The vigil with the Holy Father was very moving. Unlike the other World Youth Days I have attended (in Sydney and Madrid), there were no “rival events” to the pope’s prayer.
There were no small groups holding ad hoc dance parties. There were no pilgrims with their back to the pope, engrossed in conversation or (!) card games. This year’s Vigil was free even of well-meaning pilgrims who diminish the spirit of prayer by ill-timed chants of “Viva il papa!”
This is what did happen:
- Millions listened attentively to the pope (or to real-time translations on their small radios).
- Millions laughed when the pope joked; millions cried out “no!” when he asked if we’d conform to the world, and “si!” when he asked if we’d be generous disciples.
- Millions of people fell to their knees to pray the Chaplet of Divine Mercy in five languages, candle in one hand, and — for those who had them — rosary beads in the other.
- And perhaps most profoundly, when the pope asked for moments of silence, and when he ministered benediction with the Blessed Sacrament, two million weary pilgrims, scattered across several hectares, made no earthly sound, but stormed heaven in prayer.
Before the vigil, I heard many good confessions, and during it I saw some younger pilgrims overwhelmed with emotion. Among the 200 pilgrims I’ve accompanied, most of whom I didn’t meet personally, I have met seven young people who are for the first time contemplating a priestly or religious vocation, and two more who aren’t Catholic but who wish to become Catholic on their return.
Many, many pilgrims have personally encountered Christ, some for the first time, and in the case of the younger pilgrims, the faith of their parents is now becoming their own faith. In the words of one teenager, “I thought the Church was governed by rules and prohibitions, but now I know it’s all love.” Grace has flowed through the pilgrimage like a torrential river, and the pilgrims I accompanied corresponded with youthful generosity.
Many pilgrims have experienced a different World Youth Day. The faith and enthusiasm of their peers has only emphasised their own doubts, or at least a spiritual dryness. Pray for them, that they can find God even in such trying circumstances, and learn to love His holy will.
Happily for us, the fevered speculation of one million pilgrims converging on Czestochowa did not come to pass. There were tens of thousands, certainly, but nothing unmanageable.
Our Mass at the spiritual heart of Poland, which in a way launched our pilgrimage (in fact, there’ve been many starts), brought together Australians, Americans and Britons. It’s really not cricket for priests to take photos during the Mass, but I did sneak in one:
The queues to reach the Black Madonna were very long, and very slow, but all our pilgrims dutifully and patiently fell in.
As we snaked around the large chapel, we could really soak in the surrounds. The walls are covered in plaques and medals and rosaries which date back centuries: gifts from pilgrims, grateful for graces they attribute to Our Lady of Czestochowa.
There’s also a wall of crutches, left behind by pilgrims whose healing made them redundant:
Our pilgrims were briefed to “pray, click, pay” in that order. So in the final couple of hours, pilgrims took photos, toured the museums and grounds, and met some of the other thousands of international pilgrims.
This was a great way to prepare for the World Youth Day festival, which begins in earnest on Tuesday. From the spiritual heart of Poland we move towards the spiritual heart of Christendom: the papal Mass on Sunday, where we join Pope Francis at the altar, and with him the billion Catholics presently living around the world, and the countless holy souls in Heaven and purgatory.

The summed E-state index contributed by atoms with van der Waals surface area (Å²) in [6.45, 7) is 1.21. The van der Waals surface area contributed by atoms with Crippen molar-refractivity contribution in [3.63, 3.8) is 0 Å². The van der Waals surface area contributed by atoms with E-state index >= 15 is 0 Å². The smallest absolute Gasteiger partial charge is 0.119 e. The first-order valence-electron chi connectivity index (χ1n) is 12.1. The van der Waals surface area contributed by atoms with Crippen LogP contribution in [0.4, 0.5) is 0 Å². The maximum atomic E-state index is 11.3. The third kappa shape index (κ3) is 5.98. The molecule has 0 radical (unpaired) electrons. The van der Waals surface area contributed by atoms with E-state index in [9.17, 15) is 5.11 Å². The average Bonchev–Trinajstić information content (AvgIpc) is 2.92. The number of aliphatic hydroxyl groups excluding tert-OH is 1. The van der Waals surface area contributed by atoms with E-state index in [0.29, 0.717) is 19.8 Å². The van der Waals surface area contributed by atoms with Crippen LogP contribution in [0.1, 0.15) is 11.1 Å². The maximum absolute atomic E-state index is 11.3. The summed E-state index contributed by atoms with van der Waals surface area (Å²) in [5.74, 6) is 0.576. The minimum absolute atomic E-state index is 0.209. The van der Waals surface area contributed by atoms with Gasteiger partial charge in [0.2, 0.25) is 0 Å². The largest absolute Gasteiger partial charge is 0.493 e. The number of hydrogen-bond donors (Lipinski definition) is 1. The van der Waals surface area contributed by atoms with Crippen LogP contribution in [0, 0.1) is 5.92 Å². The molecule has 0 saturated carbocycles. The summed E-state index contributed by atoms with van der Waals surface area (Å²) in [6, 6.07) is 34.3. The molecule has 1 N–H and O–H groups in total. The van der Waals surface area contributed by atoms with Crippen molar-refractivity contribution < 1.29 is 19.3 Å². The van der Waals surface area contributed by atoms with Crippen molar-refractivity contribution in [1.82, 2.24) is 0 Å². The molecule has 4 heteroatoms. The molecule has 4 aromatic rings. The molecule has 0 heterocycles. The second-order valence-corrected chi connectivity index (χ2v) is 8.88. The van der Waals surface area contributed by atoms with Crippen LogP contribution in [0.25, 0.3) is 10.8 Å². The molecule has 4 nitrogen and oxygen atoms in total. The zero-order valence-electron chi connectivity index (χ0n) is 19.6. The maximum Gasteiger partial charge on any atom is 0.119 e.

Our early start this morning – 5:15 I think – didn’t feel so early. I guess there’s nothing like a longhaul flight to help you appreciate sleep in a real bed! The rising time loses its significance. Everyone’s bright eyed and bushy tailed.
Today we move from Warsaw to Czestochowa, the geographical and spiritual heart of Poland. We’ve got midday Mass scheduled at Jasna Gora, one of Europe’s most famous Marian shrines. Every year, hundreds of thousands of Poles walk to the shrine, seeking spiritual favours or giving thanks for favours received. I get the impression that Jasna Gora is central to every Polish Catholic – all 37 million of them.
Nobody seems to know how many international pilgrims we’ll be joining in our own visit to the shrine. Estimates vary from tens of thousands to a million pilgrims! The monastery accommodates 100 thousand at a pinch, so we may not even glimpse the Black Madonna, but at least we can all reconnaissance the place for some future pilgrimage. I’m sure our visit will still honour Our Lady and please her Son.
I’ll post photos at the end of the day, when we again have free wifi. In the meantime, at the monastery I’ll commend readers’ intentions to the prayers of our Blessed Mother. Godspeed!
So I am blogging now from Doha, where the Internet is slow but free, so I’m not complaining.
The Krakow Connect pilgrimage is so big (200 plus pilgrims), that we are travelling on two different flights. Most left earlier, and flew with Emirates. But I’m part of the Qatar cohort, which is why our stopover is in Doha.
Qatar Airways is very good. The flights are slightly cheaper than Emirates and Etihad, but the service is in fact much better. I think my roman collar earned me a seat with more leg room, and I received lots of extra attention, so that was an unexpected bonus.
But all the other pilgrims agree, too, that the service is much higher than the already high standard of other airlines. The food wasn’t great, but the seats are comfortable enough to sleep in, and the insomniacs report the range of movies was good.